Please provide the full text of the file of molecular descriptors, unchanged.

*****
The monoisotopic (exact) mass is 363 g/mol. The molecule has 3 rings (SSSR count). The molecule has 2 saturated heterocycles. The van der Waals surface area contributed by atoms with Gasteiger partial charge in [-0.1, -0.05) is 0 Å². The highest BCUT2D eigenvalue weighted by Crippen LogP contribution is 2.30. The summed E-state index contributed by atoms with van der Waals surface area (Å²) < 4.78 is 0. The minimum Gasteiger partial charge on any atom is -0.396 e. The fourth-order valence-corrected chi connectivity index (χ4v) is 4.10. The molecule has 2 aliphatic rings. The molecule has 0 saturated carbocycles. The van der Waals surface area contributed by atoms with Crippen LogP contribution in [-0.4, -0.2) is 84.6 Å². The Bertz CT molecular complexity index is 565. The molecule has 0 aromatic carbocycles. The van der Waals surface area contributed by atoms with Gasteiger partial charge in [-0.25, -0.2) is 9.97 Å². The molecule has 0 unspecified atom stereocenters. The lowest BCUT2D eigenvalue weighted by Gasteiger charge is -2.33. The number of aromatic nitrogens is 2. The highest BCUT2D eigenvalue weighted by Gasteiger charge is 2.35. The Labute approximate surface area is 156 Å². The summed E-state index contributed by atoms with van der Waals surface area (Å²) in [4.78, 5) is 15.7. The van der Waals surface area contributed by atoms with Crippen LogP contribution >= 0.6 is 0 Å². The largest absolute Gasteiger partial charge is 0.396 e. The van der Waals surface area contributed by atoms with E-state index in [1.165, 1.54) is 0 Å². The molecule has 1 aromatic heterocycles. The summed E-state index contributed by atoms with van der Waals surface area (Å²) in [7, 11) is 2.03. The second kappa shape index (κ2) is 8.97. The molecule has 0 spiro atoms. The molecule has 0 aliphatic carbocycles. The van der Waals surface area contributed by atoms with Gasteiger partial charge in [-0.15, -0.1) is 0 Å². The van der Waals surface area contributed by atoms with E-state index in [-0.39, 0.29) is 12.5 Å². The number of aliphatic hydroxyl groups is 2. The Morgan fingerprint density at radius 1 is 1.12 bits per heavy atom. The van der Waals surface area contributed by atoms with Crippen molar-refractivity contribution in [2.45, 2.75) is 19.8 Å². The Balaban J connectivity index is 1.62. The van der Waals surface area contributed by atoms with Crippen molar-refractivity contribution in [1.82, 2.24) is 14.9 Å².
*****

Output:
The monoisotopic (exact) mass is 363 g/mol. The molecule has 3 rings (SSSR count). The molecule has 2 saturated heterocycles. The van der Waals surface area contributed by atoms with Gasteiger partial charge in [-0.1, -0.05) is 0 Å². The highest BCUT2D eigenvalue weighted by Crippen LogP contribution is 2.30. The summed E-state index contributed by atoms with van der Waals surface area (Å²) < 4.78 is 0. The minimum Gasteiger partial charge on any atom is -0.396 e. The fourth-order valence-corrected chi connectivity index (χ4v) is 4.10. The molecule has 2 aliphatic rings. The molecule has 0 saturated carbocycles. The van der Waals surface area contributed by atoms with Crippen LogP contribution in [-0.4, -0.2) is 84.6 Å². The Bertz CT molecular complexity index is 565. The molecule has 0 aromatic carbocycles. The van der Waals surface area contributed by atoms with Gasteiger partial charge in [-0.25, -0.2) is 9.97 Å². The molecule has 0 unspecified atom stereocenters. The lowest BCUT2D eigenvalue weighted by Gasteiger charge is -2.33. The number of aromatic nitrogens is 2. The highest BCUT2D eigenvalue weighted by Gasteiger charge is 2.35. The Labute approximate surface area is 156 Å². The summed E-state index contributed by atoms with van der Waals surface area (Å²) in [4.78, 5) is 15.7. The van der Waals surface area contributed by atoms with Crippen LogP contribution >= 0.6 is 0 Å². The largest absolute Gasteiger partial charge is 0.396 e. The van der Waals surface area contributed by atoms with E-state index in [1.165, 1.54) is 0 Å². The molecule has 1 aromatic heterocycles. The summed E-state index contributed by atoms with van der Waals surface area (Å²) in [7, 11) is 2.03. The second kappa shape index (κ2) is 8.97. The molecule has 0 spiro atoms. The molecule has 0 aliphatic carbocycles. The van der Waals surface area contributed by atoms with Gasteiger partial charge in [-0.15, -0.1) is 0 Å². The van der Waals surface area contributed by atoms with E-state index in [-0.39, 0.29) is 12.5 Å². The number of aliphatic hydroxyl groups is 2. The Morgan fingerprint density at radius 1 is 1.12 bits per heavy atom. The van der Waals surface area contributed by atoms with Crippen molar-refractivity contribution in [2.45, 2.75) is 19.8 Å². The Balaban J connectivity index is 1.62. The van der Waals surface area contributed by atoms with Crippen molar-refractivity contribution in [1.82, 2.24) is 14.9 Å².